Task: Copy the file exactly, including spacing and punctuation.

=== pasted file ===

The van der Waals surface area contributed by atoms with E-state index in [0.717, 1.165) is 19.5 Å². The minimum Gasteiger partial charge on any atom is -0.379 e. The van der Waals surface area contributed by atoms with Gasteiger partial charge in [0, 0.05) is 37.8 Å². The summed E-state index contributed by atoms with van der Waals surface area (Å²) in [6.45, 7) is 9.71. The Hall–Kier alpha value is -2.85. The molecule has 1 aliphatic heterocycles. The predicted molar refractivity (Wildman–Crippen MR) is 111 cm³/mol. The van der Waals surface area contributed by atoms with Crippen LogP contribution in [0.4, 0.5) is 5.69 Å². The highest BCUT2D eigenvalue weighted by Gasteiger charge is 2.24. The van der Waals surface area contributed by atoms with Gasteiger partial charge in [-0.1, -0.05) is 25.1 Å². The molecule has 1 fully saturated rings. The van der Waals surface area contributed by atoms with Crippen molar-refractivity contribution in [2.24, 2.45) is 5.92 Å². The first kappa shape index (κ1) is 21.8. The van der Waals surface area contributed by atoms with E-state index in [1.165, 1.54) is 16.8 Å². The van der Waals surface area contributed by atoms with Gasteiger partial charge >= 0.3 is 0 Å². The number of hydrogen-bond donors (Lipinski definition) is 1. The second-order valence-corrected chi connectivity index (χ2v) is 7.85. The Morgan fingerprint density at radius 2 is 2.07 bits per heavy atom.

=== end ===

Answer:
The van der Waals surface area contributed by atoms with E-state index in [0.717, 1.165) is 19.5 Å². The minimum Gasteiger partial charge on any atom is -0.379 e. The van der Waals surface area contributed by atoms with Gasteiger partial charge in [0, 0.05) is 37.8 Å². The summed E-state index contributed by atoms with van der Waals surface area (Å²) in [6.45, 7) is 9.71. The Hall–Kier alpha value is -2.85. The molecule has 1 aliphatic heterocycles. The predicted molar refractivity (Wildman–Crippen MR) is 111 cm³/mol. The van der Waals surface area contributed by atoms with Crippen LogP contribution in [0.4, 0.5) is 5.69 Å². The highest BCUT2D eigenvalue weighted by Gasteiger charge is 2.24. The van der Waals surface area contributed by atoms with Gasteiger partial charge in [-0.1, -0.05) is 25.1 Å². The molecule has 1 fully saturated rings. The van der Waals surface area contributed by atoms with Crippen molar-refractivity contribution in [2.24, 2.45) is 5.92 Å². The first kappa shape index (κ1) is 21.8. The van der Waals surface area contributed by atoms with E-state index in [1.165, 1.54) is 16.8 Å². The van der Waals surface area contributed by atoms with Gasteiger partial charge >= 0.3 is 0 Å². The number of hydrogen-bond donors (Lipinski definition) is 1. The second-order valence-corrected chi connectivity index (χ2v) is 7.85. The Morgan fingerprint density at radius 2 is 2.07 bits per heavy atom.